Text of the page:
Prior to 2021, collegiate student-athletes were not able to make sponsorship deals and profit from their names, images, and likenesses (NILs). However, in 2021, that changed when the NCAA adopted a new policy allowing student-athletes (those headed for professional teams, as well as less prominent players) to profit from, and build their brands, while in school.
Colleges, sports associations, and states have enacted various rules to help and protect student-athletes. But there is one group of athletes who have yet another hurdle to jump. Foreign students who are on F visas are in murky waters with respect to the work authorization that would allow them to participate in endorsement-type deals in the United States. NIL deals do not currently qualify as authorized on-campus employment for students on F visas. Until the regulations are changed or clarified, there are some options for foreign student-athletes, but these do not hold much promise for most.
Although the standards are difficult to meet, student-athletes could apply for O or P visas. To apply for an O visa, a student must be able to show they have extraordinary ability in athletics, demonstrated by sustained national or international acclaim. The student must be in the small percentage of those who have risen to the very top of their field. Although not impossible (only one has been granted to date), this is a very high standard to meet, especially for a student just coming out of high school.
As for P visas, the student-athlete must come to the United States to perform at an internationally recognized level. Unless the student will be participating in something akin to the Olympics, it could be very difficult to meet the eligibility requirements.
An EB-1 extraordinary ability green card could be another path to work authorization. The student must meet an even more heightened version of the O visa standard– again, a difficult road.
If the student is an immediate family member of a U.S. citizen, a family-based green card is a possibility. This means the student would have to be sponsored by a U.S. citizen spouse or parent (if the student is under 21 years of age and unmarried).
Other Family-Based Possibilities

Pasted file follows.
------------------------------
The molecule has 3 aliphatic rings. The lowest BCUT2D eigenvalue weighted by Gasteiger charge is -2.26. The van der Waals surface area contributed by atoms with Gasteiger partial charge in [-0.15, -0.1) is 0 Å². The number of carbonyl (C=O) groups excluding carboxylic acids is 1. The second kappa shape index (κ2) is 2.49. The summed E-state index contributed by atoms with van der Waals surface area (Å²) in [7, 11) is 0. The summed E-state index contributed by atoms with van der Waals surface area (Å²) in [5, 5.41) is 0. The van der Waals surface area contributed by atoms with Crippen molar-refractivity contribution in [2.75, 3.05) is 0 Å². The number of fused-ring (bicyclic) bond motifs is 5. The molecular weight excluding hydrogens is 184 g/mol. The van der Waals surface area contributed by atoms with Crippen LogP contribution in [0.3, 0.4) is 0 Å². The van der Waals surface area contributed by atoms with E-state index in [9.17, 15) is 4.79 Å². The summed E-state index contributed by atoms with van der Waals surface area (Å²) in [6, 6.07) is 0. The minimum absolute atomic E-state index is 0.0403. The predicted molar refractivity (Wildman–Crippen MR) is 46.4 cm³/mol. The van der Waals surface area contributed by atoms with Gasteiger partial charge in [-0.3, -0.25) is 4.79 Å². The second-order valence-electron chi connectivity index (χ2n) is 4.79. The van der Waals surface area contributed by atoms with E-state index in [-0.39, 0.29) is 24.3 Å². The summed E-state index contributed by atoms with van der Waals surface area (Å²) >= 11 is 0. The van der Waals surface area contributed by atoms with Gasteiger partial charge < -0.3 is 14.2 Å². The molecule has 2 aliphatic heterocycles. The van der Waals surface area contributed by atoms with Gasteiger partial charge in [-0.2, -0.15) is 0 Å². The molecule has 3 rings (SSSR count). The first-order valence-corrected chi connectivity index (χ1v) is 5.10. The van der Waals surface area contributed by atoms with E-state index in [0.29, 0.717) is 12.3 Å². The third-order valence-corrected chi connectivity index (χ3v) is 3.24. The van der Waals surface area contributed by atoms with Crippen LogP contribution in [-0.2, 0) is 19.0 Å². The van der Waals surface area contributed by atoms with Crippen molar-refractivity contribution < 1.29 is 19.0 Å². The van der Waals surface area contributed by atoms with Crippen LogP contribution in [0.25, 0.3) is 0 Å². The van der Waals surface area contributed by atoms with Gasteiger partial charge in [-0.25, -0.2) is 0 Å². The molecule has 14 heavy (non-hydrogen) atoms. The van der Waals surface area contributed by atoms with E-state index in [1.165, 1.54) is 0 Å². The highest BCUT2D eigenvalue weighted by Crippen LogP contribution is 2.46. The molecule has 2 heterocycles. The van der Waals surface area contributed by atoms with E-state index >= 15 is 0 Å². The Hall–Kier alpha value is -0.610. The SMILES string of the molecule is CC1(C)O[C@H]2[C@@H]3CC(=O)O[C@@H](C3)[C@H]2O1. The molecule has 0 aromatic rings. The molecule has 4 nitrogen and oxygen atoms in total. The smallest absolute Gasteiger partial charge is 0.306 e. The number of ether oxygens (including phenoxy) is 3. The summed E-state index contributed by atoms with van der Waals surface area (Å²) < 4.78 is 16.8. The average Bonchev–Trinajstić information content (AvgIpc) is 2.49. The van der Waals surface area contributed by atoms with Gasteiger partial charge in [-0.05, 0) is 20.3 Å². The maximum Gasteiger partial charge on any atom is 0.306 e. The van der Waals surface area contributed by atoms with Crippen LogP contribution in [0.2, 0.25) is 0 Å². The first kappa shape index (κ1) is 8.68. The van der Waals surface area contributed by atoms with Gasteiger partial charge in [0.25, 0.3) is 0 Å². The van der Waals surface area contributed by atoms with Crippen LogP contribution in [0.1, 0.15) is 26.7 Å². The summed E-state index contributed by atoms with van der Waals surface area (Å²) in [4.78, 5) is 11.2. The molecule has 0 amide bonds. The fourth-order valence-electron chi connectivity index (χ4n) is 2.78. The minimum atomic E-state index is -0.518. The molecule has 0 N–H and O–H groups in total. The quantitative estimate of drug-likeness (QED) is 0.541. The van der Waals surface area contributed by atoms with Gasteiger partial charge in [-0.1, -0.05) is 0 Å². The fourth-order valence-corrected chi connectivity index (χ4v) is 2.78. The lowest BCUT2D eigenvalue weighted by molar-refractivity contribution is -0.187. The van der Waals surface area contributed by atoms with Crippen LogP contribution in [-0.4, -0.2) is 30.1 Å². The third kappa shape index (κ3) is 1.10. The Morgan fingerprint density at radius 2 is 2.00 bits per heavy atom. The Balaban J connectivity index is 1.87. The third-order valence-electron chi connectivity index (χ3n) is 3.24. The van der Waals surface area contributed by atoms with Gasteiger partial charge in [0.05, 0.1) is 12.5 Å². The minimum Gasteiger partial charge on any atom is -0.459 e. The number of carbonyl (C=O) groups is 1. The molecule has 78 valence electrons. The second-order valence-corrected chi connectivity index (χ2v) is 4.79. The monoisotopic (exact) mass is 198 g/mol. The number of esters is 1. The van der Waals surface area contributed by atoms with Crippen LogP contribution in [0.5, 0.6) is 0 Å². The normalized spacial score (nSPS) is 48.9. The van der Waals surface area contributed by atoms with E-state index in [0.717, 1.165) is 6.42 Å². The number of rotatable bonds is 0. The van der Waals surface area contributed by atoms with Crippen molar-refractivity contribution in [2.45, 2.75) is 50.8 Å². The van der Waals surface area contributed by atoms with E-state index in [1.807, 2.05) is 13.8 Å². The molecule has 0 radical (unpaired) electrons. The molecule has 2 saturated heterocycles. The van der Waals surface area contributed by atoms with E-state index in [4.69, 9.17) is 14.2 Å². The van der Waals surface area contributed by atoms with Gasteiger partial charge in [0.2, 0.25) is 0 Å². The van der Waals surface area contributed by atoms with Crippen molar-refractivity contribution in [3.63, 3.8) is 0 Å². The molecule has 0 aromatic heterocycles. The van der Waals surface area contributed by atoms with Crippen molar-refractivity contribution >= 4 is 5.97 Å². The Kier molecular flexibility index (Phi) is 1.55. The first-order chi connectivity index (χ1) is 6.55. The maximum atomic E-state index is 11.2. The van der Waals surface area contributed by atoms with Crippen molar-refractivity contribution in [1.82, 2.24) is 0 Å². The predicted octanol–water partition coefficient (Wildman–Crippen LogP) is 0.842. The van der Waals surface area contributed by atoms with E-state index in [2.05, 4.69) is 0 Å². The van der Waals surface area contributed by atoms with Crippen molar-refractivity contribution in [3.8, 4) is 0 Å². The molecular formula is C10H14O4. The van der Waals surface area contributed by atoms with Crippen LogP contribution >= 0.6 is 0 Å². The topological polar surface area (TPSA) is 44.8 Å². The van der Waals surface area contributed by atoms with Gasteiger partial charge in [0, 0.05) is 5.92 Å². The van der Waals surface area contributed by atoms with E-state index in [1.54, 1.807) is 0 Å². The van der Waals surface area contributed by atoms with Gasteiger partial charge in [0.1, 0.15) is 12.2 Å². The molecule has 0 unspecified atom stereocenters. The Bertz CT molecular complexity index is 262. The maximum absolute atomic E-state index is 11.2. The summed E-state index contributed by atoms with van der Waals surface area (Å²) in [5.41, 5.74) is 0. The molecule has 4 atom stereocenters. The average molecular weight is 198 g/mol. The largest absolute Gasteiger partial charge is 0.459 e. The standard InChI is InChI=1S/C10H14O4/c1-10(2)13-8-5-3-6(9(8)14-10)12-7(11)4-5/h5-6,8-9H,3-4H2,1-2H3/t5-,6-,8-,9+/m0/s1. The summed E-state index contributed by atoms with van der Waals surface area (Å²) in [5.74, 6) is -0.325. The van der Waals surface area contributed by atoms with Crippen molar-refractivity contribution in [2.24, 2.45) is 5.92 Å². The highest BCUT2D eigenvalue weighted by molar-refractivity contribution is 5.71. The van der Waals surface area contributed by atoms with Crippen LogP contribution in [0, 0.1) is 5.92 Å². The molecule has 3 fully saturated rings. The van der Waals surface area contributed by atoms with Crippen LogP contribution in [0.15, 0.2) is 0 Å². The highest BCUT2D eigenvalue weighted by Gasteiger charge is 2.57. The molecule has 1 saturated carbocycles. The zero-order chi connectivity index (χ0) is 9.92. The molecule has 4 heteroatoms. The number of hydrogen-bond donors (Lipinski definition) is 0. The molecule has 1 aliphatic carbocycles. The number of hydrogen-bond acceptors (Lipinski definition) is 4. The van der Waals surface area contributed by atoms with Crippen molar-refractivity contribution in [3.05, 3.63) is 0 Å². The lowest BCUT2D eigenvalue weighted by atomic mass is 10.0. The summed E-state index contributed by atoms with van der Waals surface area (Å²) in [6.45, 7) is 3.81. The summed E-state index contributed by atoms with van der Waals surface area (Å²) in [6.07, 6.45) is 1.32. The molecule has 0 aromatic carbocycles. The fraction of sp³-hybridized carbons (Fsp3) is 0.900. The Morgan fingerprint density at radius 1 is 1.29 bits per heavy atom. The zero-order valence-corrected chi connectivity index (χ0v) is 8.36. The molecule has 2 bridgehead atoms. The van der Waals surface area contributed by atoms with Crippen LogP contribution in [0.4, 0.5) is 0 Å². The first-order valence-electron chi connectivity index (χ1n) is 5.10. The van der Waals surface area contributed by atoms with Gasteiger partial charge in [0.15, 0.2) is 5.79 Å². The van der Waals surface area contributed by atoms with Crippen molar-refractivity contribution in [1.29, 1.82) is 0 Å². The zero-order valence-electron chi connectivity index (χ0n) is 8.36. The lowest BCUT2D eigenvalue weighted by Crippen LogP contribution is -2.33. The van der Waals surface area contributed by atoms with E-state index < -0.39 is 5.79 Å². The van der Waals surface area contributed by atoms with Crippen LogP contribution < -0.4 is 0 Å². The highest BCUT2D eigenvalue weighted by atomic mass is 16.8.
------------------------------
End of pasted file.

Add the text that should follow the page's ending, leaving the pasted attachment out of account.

Students married to certain individuals on H-1B, L, or E visas might be eligible for work authorization based upon their dependent status. Dependents of individuals on L or E visas have work authorization incident to their status. Those married to H-1B visa holders who have reached a certain stage in their green card process are eligible for H-4 employment authorization.
There are various humanitarian statuses that allow for work authorization, including Temporary Protected Status (TPS), Deferred Action for Childhood Arrivals (DACA), and Deferred Enforced Departure (DED). Students from countries that have been designated eligible for TPS due to country conditions may be eligible for work authorization. The same could be said for students who are eligible for DACA or DED.
The Student and Exchange Visitor Program (SEVP) is overseen by Immigration and Customs Enforcement (ICE). There are reports that ICE is considering whether students can participate in NIL deals on F visas, but guidance has yet to be issued. Participating in NILs without a proper visa could lead to damaging immigration consequences. Given the financial stakes, some students attempt to walk a very narrow line by entering contracts with companies outside of the United States or arguing that some of these endorsement agreements are simply passive investments that do not require them to “work” in the United States. This path must be carefully considered and analyzed by an experienced immigration attorney.
Jackson Lewis attorneys in the Immigration and Collegiate and Professional Sports practice groups are available to assist with any questions regarding foreign student-athletes.